One of the biggest acquisitions in entertainment history took another step toward completion on July 27 when shareholders from California-based Disney and New York-based 21st Century Fox voted in favor of a deal worth $71.3 billion. The path was cleared for Disney to close the deal on July 19 when Comcast announced that it was bowing out of the race. The Pennsylvania-based telecommunications company entered the fray in June with a $65 billion bid for assets that include the FRX Network, the 21st Century Fox movie studio and National Geographic.
BitTorrent, the software company that created one of the most popular file-sharing programs, has become a part of the larger blockchain corporation, Tron. Tron reportedly paid $126 million for the software firm that has been in existence since 2004 and boasts 100 million users of its signature services, including the BitTorrent program and BitTorrent Now. The software will continue to be maintained, spokespeople said, saying that it will operate out of Tron's offices in San Francisco.
California residents may be interested to learn that the head of the Federal Communications Commission has voiced concern about the planned $3.9 billion acquisition of Tribune Media Company by the Sinclair Broadcast Group Inc. This has resulted in the possibility of the acquisition being cancelled.
Grocery shoppers in California routinely see food products from Conagra Brand and Pinnacle Foods on the shelves. Food industry analysts view the merger of the two companies as a sign that Conagra wanted to expand its presence in the frozen foods segment. Pinnacle recently generated half of its revenue from brands like Gardein vegetarian meals, Van de Kamp's and Birds Eye. The latest quarterly results from Conagra indicate that the company experienced sales growth in its refrigerated and frozen food brands.
Mergers represent a method for companies in California to grow, but few will attain the scale of the one between AT&T and Time Warner. A federal judge has approved the joining of the media companies after a six-week trial initiated by the U.S. Department of Justice. The government's lawsuit had sought to block the merger on the grounds of reducing competition. The defendant companies argued that they needed to join forces to compete with Netflix and Amazon. The approval of the deal could pave the way for other mergers of large companies, like the proposed deals between CVS and Aetna and Cigna and Express Scripts.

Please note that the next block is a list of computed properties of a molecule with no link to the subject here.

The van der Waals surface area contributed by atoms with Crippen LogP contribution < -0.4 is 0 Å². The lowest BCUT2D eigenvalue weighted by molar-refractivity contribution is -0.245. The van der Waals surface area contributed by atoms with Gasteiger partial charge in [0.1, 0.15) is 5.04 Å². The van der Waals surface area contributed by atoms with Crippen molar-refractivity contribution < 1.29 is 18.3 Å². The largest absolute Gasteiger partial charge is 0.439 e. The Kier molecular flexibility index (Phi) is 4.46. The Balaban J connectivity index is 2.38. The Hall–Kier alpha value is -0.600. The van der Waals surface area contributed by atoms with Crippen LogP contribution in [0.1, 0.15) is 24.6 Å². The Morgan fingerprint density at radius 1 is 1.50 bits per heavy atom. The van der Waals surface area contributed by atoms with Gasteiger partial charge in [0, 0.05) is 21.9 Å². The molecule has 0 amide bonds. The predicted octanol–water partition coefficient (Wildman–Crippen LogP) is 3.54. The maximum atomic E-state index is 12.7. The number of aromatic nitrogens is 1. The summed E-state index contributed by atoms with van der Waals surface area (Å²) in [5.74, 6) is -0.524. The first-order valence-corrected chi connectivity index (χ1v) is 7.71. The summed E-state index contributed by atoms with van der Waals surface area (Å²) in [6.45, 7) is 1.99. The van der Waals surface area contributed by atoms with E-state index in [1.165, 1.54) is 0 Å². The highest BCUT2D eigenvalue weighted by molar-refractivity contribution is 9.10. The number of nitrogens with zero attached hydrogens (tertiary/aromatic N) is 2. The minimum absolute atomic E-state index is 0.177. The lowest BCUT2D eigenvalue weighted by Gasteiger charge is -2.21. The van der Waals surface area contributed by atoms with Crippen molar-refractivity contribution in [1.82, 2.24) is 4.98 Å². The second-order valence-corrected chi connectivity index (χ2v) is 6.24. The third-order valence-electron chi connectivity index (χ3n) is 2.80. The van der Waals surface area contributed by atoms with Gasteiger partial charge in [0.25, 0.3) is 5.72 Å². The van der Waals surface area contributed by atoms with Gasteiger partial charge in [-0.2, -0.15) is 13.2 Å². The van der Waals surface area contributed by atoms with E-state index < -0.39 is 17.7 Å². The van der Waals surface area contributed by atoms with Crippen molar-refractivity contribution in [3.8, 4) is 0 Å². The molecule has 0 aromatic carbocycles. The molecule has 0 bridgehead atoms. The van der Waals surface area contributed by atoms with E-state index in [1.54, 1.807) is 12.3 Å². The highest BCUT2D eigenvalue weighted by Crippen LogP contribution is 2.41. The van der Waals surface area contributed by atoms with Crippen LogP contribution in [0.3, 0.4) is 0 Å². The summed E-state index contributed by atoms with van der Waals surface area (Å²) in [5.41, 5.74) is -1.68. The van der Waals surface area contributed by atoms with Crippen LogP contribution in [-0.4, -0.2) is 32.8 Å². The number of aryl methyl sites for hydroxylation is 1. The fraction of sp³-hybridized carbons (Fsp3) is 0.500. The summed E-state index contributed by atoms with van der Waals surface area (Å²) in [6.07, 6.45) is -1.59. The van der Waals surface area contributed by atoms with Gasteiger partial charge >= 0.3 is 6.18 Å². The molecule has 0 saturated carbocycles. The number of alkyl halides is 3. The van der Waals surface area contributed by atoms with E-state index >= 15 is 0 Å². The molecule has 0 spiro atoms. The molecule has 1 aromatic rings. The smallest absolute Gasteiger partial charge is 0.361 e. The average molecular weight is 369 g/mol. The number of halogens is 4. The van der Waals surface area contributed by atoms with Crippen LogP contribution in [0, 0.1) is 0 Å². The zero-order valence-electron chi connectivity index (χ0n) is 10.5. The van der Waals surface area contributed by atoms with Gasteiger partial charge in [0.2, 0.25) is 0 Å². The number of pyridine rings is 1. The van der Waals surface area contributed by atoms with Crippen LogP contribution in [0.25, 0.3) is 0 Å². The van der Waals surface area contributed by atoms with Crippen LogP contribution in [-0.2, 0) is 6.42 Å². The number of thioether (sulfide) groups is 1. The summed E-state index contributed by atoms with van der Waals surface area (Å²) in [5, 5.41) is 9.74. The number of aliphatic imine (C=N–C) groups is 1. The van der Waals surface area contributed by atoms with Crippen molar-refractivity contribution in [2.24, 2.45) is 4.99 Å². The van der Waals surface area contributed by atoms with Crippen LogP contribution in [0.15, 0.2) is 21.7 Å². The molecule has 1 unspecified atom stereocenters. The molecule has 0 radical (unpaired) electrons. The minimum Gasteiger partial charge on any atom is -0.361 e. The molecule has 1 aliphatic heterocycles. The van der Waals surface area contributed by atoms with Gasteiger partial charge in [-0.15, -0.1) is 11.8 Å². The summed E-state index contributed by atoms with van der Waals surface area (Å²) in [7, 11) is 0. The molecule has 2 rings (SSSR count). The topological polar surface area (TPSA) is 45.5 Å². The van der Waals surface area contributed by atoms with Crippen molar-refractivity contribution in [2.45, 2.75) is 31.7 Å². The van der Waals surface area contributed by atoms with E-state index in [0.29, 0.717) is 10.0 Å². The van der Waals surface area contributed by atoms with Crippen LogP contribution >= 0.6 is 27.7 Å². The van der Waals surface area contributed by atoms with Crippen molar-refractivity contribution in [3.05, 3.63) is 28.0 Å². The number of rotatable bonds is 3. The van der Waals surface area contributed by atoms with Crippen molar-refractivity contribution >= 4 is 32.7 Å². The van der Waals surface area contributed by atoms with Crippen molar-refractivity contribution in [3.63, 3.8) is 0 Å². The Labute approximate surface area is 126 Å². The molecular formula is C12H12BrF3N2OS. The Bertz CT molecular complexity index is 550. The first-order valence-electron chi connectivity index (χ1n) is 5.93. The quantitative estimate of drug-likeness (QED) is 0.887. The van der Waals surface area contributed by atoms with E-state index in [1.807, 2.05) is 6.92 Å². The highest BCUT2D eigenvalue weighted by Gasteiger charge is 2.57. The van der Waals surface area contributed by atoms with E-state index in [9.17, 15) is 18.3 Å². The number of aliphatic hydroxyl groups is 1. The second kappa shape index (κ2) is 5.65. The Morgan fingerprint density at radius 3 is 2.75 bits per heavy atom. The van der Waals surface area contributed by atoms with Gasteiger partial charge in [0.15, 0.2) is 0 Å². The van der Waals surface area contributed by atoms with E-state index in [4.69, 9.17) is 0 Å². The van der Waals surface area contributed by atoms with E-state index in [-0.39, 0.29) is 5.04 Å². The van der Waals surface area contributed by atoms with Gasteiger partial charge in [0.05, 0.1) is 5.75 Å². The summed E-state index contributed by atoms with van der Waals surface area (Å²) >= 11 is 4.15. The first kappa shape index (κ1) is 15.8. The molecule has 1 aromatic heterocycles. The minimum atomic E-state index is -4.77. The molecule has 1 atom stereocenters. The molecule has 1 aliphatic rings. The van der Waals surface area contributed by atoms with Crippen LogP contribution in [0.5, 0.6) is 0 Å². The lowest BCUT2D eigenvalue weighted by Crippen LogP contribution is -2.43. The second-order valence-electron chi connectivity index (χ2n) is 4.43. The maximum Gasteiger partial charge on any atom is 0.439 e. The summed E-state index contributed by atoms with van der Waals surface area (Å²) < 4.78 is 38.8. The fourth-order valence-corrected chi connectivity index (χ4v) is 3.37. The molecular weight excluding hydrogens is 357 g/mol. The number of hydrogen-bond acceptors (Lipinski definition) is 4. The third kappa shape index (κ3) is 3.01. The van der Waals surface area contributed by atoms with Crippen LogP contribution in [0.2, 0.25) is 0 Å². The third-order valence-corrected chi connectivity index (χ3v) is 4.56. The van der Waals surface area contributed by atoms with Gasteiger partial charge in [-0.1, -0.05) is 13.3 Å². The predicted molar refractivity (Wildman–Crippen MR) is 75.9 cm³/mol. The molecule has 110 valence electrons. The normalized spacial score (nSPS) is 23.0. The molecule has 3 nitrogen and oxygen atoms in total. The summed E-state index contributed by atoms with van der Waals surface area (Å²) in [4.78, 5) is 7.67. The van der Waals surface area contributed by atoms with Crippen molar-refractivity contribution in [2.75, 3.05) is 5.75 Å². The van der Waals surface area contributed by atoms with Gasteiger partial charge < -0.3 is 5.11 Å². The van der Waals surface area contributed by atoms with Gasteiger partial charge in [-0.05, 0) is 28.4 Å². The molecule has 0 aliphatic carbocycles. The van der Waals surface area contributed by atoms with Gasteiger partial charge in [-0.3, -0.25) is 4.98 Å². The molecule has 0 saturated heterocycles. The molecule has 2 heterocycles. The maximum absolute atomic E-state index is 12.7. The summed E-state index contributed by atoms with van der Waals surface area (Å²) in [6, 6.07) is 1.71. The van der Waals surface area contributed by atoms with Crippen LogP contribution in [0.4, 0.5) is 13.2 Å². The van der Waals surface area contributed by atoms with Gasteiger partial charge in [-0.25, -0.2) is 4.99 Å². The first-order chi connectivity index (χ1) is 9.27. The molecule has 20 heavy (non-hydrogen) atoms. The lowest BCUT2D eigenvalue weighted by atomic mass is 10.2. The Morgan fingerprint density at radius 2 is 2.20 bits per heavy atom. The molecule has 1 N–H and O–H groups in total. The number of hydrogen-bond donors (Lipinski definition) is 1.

According to business experts, mergers and acquisitions in health care are becoming more commonplace because organizations want to increase market share. Many leaders cite consolidation as the key to expanding business and improving retention. This trend could have a major affect on the California health care market.
Those who want to sell their California business will need a strategy for a successful transaction. A strategic buyer could be a larger competitor or a company in another industry that could make use of whatever the business being sold has created. There are many advantages to finding a strategic buyer such as getting a higher sale price or seeing the company grow after the sale.
When two San Diego companies merge, or one company purchases another, integrating systems throughout their practices can be difficult and challenging. This can be particularly true in the case of IT departments that manage internal communications, customer data, public presence and other key issues. IT departments can be one of the most critical components of an enterprise's success whether it's a tech business or even a more traditional manufacturing or service-based company. A great deal of the company's security and communications rely on the work conducted by the IT department.
Health care companies represent a major force in the economy in California. Merger, acquisition and partnership activity in this sector has been strong, and a survey of health care companies showed that industry players remain very interested in exploring or completing new business deals. A 2018 survey conducted by HealthLeaders Media revealed that 71 percent of respondents are planning for expansions and partnerships over the next three years.
Companies of all sizes in California could potentially find themselves merging with other organizations. Examples of notable past mergers include Exxon and Mobile joining forces in 1999 and Disney and Pixar coming together as one organization in 2006. When the move is complete, one company remains intact while the shares of the other company are absorbed into the surviving business.